To a mind that is still the whole universe surrenders.” ― Lao Tzu
One of the three main sources of ancient Chinese wisdom is Lao Tzu, from the 6th Century B.C.E. (The others are Confucius and Buddha.)
His work is foundational to the understanding and practice of Taoism (“The Way”) which today still has over 20 million followers.
The Legend of Lao Tzu
Lao Tzu’s origin and early years are unknown. He first comes to us as a record keeper in the Zhou Dynasty. In time he became repelled by the widespread moral corruption, and rode a water buffalo to China’s Western border. He was disguised as a farmer, but the border official recognized him and importuned him to write down his Wisdom. Why he was recognized is unknown – had he been a teacher? How it was known he had wisdom to impart is unknown. Had he publicly expressed what we find in the Tao Te Ching, his short but infinitely powerful work?
At any rate, having apparently written all he wanted to say, he disappeared into history.
Is It True?
Lao Tzu, also written as Laozi, means “Venerable Master”. It’s an honorific, a title – yet that is the only way he is known.
He may, in fact, be an apocryphal figure, like Homer in Western culture. The Tao Te Ching may be a collection of wisdom culled from many sources.
The legend has been passed down along with the teachings. There’s really no point in excavating his origins.
The Truth of these sayings is clear and immediate.
What Are His Words?
Lao Tzu’s philosophy is based on the concept of Wu Wei.
Wikipedia describes it as:
Wu wei (無爲), literally “non-action” or “not acting”, is a central concept of the Tao Te Ching. The concept of wu wei is multifaceted, and reflected in the words’ multiple meanings, even in English translation; it can mean “not doing anything”, “not forcing”, “not acting” in the theatrical sense, “creating nothingness”, “acting spontaneously”, and “flowing with the moment.”
We find this as well in modern philosophy and spiritual development, the suggestion that everything (except one’s character) is not out of our control, per se, rather it is flowing with what the Universe brings you. Contemporary thinker Matt Kahn presents it as Whatever Arises, Love That (his book title).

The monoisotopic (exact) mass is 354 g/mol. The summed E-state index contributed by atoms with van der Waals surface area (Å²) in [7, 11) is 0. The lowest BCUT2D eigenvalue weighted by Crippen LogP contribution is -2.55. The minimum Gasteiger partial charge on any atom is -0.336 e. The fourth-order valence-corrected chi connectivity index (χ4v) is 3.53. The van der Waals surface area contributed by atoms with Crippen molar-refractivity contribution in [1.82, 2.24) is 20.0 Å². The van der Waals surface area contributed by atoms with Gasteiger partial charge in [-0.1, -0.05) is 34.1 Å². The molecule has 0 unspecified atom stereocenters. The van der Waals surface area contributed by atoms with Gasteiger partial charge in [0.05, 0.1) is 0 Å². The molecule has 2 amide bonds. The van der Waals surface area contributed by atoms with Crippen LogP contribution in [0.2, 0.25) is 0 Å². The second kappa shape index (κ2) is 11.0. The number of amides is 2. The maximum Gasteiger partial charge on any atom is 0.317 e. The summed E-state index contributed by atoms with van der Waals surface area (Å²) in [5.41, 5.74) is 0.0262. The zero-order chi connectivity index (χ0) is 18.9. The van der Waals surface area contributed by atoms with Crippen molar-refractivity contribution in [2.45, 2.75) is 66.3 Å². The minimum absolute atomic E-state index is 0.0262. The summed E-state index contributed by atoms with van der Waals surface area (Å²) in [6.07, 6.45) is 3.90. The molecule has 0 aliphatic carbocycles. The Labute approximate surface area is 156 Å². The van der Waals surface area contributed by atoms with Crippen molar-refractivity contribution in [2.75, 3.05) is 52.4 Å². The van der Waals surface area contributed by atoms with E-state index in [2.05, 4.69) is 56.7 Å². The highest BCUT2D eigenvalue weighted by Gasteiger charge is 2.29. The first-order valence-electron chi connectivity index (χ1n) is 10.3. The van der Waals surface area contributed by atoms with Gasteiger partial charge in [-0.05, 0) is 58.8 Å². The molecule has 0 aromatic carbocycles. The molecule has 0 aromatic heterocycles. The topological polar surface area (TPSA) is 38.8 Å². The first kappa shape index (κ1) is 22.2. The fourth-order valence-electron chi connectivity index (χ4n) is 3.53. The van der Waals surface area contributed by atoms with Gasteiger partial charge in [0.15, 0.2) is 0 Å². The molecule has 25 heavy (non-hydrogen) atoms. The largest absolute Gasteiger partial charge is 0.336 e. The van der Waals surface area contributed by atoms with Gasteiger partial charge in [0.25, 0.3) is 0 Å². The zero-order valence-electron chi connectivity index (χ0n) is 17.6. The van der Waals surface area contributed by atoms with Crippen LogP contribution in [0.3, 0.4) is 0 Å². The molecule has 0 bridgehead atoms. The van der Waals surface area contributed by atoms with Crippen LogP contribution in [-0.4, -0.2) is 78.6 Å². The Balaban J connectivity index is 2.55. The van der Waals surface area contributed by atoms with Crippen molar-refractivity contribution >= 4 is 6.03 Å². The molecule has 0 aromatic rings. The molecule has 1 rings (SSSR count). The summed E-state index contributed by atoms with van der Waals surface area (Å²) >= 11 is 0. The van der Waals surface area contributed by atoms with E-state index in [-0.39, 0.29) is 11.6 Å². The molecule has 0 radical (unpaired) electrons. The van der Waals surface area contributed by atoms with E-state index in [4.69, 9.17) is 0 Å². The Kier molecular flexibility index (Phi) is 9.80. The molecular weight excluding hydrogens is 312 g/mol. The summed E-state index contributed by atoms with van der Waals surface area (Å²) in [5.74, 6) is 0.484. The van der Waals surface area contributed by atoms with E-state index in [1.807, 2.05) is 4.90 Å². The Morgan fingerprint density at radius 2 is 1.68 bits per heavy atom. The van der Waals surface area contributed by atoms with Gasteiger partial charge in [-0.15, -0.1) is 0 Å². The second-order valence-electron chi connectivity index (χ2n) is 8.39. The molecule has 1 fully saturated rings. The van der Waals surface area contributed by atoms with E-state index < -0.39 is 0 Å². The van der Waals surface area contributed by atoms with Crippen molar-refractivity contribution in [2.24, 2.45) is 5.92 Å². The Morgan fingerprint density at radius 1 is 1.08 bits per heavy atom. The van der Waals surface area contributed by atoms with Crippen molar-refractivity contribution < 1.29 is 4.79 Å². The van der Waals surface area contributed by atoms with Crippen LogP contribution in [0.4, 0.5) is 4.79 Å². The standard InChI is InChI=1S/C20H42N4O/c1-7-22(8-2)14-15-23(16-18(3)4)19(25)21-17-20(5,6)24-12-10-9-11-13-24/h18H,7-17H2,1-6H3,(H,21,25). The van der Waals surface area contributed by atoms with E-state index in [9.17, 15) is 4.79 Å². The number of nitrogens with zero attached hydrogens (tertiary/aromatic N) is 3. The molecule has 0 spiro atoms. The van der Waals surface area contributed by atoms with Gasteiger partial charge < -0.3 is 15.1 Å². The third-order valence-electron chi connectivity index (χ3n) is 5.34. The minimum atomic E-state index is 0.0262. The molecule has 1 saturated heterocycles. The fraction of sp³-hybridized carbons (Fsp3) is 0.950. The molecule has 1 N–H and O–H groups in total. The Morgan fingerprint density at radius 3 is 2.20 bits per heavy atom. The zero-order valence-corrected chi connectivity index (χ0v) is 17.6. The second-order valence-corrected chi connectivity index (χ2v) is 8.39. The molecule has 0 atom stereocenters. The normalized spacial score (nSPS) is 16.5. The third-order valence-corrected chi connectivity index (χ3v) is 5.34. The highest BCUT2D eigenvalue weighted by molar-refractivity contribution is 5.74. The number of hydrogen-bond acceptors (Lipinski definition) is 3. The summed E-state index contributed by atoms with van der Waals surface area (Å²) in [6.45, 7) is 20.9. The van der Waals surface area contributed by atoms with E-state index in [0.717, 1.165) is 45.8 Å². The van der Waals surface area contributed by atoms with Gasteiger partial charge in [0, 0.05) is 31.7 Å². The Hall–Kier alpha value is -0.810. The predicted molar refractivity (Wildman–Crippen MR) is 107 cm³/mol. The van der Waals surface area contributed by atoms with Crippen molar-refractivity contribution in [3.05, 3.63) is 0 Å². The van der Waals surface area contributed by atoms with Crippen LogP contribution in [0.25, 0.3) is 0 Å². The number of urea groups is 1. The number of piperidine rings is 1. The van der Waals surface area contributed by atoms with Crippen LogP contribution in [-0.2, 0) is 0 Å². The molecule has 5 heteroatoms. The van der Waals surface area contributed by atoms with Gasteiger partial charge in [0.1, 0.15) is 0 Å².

As with so many Biblical verses, or Zen koans, each of the statements of Lao Tzu can be explored, elaborated, parsed for its implicit meaning.
When I let go of what I am, I become what I might be.” —Lao Tzu
For me, each of these is rich in application to myself.
This one stimulates thoughts of one of my discoveries, a practice I have increasingly pursued as I’ve gotten older: Offload. If you want to achieve, say, a Spiritually advanced state, you must clear out old baggage. I say I’ve spent the last 15 years trying to forget useless things in my mind.
The trouble with memory is this: you remember everything and associations are like files. For people like me, the problem with memory is where I’ve filed things. Naturally, when you have a thought it often falls in a category you already have (e.g. Sports, Cooking, Recreation, a Person) but especially if it’s a new thought for you, you don’t always know where to file it. It goes into the jumble, then, and retrieval becomes a task of retracing your mental steps. A lot of what’s in your mind is, frankly, junk. With me it’s like outer space, even those satellites that have died keep floating around above the atmosphere.
Stilling the mind, for me, has required offloading my emotions around past events, forgiving others and myself, and refiling with feeling good for the resolution.
That is letting go of who I am.
You can see the motivation for continual mental housekeeping in the first quote in this post.
This one is a corollary.
And yes, Lao Tzu means it in the largest sense, although I don’t find it common: he is preaching detachment, total and complete, from deeper things like desires or self-concept. He has been called the first Libertarian, and has long been popular with anarchists.
Quotations and Applications
The “Goodreads” site lists 941 quotes from Lao Tzu.
I’ll just go with a few, with some interpretative suggestions. To a Taoist, the meaning is in the personal application.
Give evil nothing to oppose and it will disappear by itself.” —Lao Tzu
In other iterations, this is described as the Mirror Technique. It says that when someone is directing evil toward you, dissing you, you will be fine if you can turn yourself into a mirror. Don’t fight them, just mentally reflect their projection back at them. Does the image – any image – affect the mirror’s glass?
The wise man is one who knows what he does not know.” —Lao Tzu
Life itself teaches us this. We must never stop learning. I’ve learned, at some cost, that there is more out there than I could ever know. A classic example is the Internet. You do a search for something you’re a great expert at, and get something like the listing for Marilyn Monroe (as of this writing, 92 million results). Honestly, do you really know all there is to know?
Knowing others is intelligence. Knowing yourself is true wisdom. Mastering others is strength. Mastering yourself is true power.” —Lao Tzu
You’ve heard the expression, “Physician, heal thyself.”
Some say space is our greatest frontier. Some say the oceans. In fact there is no greater frontier than our own selves. My version: “Are you who you want to be or who you happen to be?”
I’ll finish with one more. See what it brings up for you.
From caring comes courage.” — Lao Tzu